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Having a recreation done might be the best option, especially if this was created by John, in which case there is no original to find.
On Tuesday, May 26, 2020, 02:52:35 PM PDT, Bob Friddle <bob.friddle@...> wrote:
Randy, we love your dedication and attention to detail, but I suspect we could forgive you for saving further time and frustration by creating a reasonable facsimile! These days someone with graphic design skills and tools could recreate
or improve the image you have fairly easily.
Gabrielle Lines – Route of the Angels
From: GandD@groups.io <GandD@groups.io> On Behalf Of
David via groups.io
Sent: Tuesday, May 26, 2020 4:25 PM
Subject: [EXTERNAL] Re: [GandD] Still searching for this SP advertisement image
It might be interesting just to find the name of the firm that did the ad work!
Good point. But the odds of contacting anyone in the company that has a clue concerning 1950's advertising is so low I am not sure it is worth the effort.
My experience ( let me tall ya I actually have gotten quite a lot of it through the years) has been that since all companies... (everywhere.. and in every type of business) converted to computers. The archived materials are kept in boxes in storage....sometimes
for several years or even decades but at some point they move or for whatever reason they decide to dump all the material older than 25 years and thousands of boxes of photographs and historically valuable documents are lost each day. IN this case it would
be items closer to 75 years old... If you see my point... If I lived near any of these companies there is a slight chance they would allow me in to research through old boxes myself. But even that is a problem with insurance and all the hassles so many
people before me might have given these companies. Times have changed David. Very sad... and very difficult for historians.
And when you call these days the young person answering the phones has no clue where to send you so you are given to the sales department or in this case
advertising department.. Some person (also usually younger and busy keeping their job) answers and they do not have time to check on things even if they cared.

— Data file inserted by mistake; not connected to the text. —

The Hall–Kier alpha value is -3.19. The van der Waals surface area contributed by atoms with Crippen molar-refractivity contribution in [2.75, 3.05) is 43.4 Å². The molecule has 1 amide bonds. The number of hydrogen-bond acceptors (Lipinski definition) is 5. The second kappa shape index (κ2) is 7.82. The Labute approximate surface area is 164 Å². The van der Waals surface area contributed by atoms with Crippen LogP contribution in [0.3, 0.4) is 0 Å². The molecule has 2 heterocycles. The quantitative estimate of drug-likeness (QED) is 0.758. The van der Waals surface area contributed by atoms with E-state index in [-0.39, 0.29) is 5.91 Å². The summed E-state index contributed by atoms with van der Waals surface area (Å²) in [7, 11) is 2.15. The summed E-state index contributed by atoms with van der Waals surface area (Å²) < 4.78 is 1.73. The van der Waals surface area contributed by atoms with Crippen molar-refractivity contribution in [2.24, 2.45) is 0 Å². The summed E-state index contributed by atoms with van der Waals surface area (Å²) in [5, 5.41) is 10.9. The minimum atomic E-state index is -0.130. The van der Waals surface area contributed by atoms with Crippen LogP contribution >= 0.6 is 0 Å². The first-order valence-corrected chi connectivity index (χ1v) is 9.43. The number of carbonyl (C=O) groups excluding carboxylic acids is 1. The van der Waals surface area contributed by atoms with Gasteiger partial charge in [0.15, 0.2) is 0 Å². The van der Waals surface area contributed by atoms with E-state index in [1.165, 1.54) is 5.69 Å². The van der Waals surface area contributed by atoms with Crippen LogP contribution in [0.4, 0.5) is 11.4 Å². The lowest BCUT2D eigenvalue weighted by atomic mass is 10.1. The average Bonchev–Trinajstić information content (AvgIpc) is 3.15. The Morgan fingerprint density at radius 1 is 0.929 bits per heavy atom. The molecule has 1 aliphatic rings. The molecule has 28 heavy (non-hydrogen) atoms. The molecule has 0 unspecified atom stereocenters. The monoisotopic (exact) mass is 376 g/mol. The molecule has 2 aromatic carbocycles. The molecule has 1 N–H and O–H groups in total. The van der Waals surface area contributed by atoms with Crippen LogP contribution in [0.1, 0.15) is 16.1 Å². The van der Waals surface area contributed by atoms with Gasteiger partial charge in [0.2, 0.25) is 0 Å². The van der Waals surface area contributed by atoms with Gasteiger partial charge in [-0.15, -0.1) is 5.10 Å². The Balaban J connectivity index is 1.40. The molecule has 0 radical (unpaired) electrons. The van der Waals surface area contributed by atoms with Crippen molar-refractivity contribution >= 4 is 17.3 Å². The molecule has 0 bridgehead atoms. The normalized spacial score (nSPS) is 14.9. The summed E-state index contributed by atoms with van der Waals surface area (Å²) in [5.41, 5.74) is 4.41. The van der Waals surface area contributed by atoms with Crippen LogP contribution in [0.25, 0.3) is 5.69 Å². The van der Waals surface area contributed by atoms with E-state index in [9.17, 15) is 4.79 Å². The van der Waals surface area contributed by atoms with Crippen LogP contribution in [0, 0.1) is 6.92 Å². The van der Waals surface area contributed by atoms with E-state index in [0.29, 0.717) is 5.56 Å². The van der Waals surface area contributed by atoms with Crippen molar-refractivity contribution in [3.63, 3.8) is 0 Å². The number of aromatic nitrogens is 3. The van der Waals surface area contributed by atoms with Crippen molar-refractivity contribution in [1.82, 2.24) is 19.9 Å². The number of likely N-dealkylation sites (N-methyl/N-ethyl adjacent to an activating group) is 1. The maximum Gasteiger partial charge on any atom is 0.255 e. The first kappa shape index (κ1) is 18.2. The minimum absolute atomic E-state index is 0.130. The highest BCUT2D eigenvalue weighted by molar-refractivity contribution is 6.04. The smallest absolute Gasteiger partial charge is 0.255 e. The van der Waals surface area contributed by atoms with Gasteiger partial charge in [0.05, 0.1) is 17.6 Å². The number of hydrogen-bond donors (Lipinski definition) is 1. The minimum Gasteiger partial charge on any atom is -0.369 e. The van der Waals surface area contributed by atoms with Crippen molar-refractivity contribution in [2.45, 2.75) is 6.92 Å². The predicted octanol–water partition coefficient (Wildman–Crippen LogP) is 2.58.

But I will take a look at this avenue.... Historians are used to dogged pursuits.... I bet John is laughing....
I was wondering if the SP historical group might know the various advertising agencies the SP worked with during that era. Some of them might still be around or have been archived somewhere. That might give you a direction on the company that produced the artwork.
Just thinking out loud...
David (Dry Gulch & Western)
Hey Warner and yes sir the SP History and Tech society I have spoken with. They are stumped. And so you know....the quality of the image is high I am sure.
My terrible and totally pixilated example is pulled right off a G&D photo... enlarged many times and cropped, so it looks poor but in reality it is very good.
I can't even imagine seeing John's layout in person.. the layers and layers of details and the visual explosion he created is like going to the MET in NY...
ya just can't take it all in at one time and you see new things that you missed before because there is so much to see, it is all a bit overwhelming.
Viewing photgrpahs as many of the rest of us have done for so long things stand out as we have had a thousand views of Johns place and for me that little Billboard
caught my curiosity the first second I saw those pictures of West Divide.